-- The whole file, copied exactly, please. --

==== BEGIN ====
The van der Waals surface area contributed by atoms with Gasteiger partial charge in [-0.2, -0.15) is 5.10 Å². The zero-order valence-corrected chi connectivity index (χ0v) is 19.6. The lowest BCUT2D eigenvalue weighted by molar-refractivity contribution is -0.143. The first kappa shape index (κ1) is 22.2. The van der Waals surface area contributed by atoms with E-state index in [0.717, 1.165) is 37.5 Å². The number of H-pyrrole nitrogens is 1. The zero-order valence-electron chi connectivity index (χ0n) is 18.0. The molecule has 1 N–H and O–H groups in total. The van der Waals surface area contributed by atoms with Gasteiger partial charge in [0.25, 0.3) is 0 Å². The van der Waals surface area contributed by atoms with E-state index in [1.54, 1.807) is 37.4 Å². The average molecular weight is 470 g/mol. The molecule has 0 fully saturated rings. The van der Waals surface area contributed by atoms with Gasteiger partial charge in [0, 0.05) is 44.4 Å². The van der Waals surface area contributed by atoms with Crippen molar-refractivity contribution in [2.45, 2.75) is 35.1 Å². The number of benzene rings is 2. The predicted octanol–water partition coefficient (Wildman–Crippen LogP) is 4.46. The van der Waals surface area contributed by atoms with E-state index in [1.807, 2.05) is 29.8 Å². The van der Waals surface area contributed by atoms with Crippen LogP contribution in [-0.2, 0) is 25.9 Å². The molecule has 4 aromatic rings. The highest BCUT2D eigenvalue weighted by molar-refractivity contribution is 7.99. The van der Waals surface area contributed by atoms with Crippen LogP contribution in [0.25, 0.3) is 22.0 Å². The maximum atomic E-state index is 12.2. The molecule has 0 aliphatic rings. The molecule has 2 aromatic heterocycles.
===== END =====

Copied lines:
The van der Waals surface area contributed by atoms with Gasteiger partial charge in [-0.2, -0.15) is 5.10 Å². The zero-order valence-corrected chi connectivity index (χ0v) is 19.6. The lowest BCUT2D eigenvalue weighted by molar-refractivity contribution is -0.143. The first kappa shape index (κ1) is 22.2. The van der Waals surface area contributed by atoms with E-state index in [0.717, 1.165) is 37.5 Å². The number of H-pyrrole nitrogens is 1. The zero-order valence-electron chi connectivity index (χ0n) is 18.0. The molecule has 1 N–H and O–H groups in total. The van der Waals surface area contributed by atoms with Gasteiger partial charge in [0.25, 0.3) is 0 Å². The van der Waals surface area contributed by atoms with E-state index in [1.54, 1.807) is 37.4 Å². The average molecular weight is 470 g/mol. The molecule has 0 fully saturated rings. The van der Waals surface area contributed by atoms with Gasteiger partial charge in [0, 0.05) is 44.4 Å². The van der Waals surface area contributed by atoms with Crippen molar-refractivity contribution in [2.45, 2.75) is 35.1 Å². The number of benzene rings is 2. The predicted octanol–water partition coefficient (Wildman–Crippen LogP) is 4.46. The van der Waals surface area contributed by atoms with E-state index in [1.807, 2.05) is 29.8 Å². The van der Waals surface area contributed by atoms with Crippen LogP contribution in [-0.2, 0) is 25.9 Å². The molecule has 4 aromatic rings. The highest BCUT2D eigenvalue weighted by molar-refractivity contribution is 7.99. The van der Waals surface area contributed by atoms with Crippen LogP contribution in [0.25, 0.3) is 22.0 Å². The maximum atomic E-state index is 12.2. The molecule has 0 aliphatic rings. The molecule has 2 aromatic heterocycles.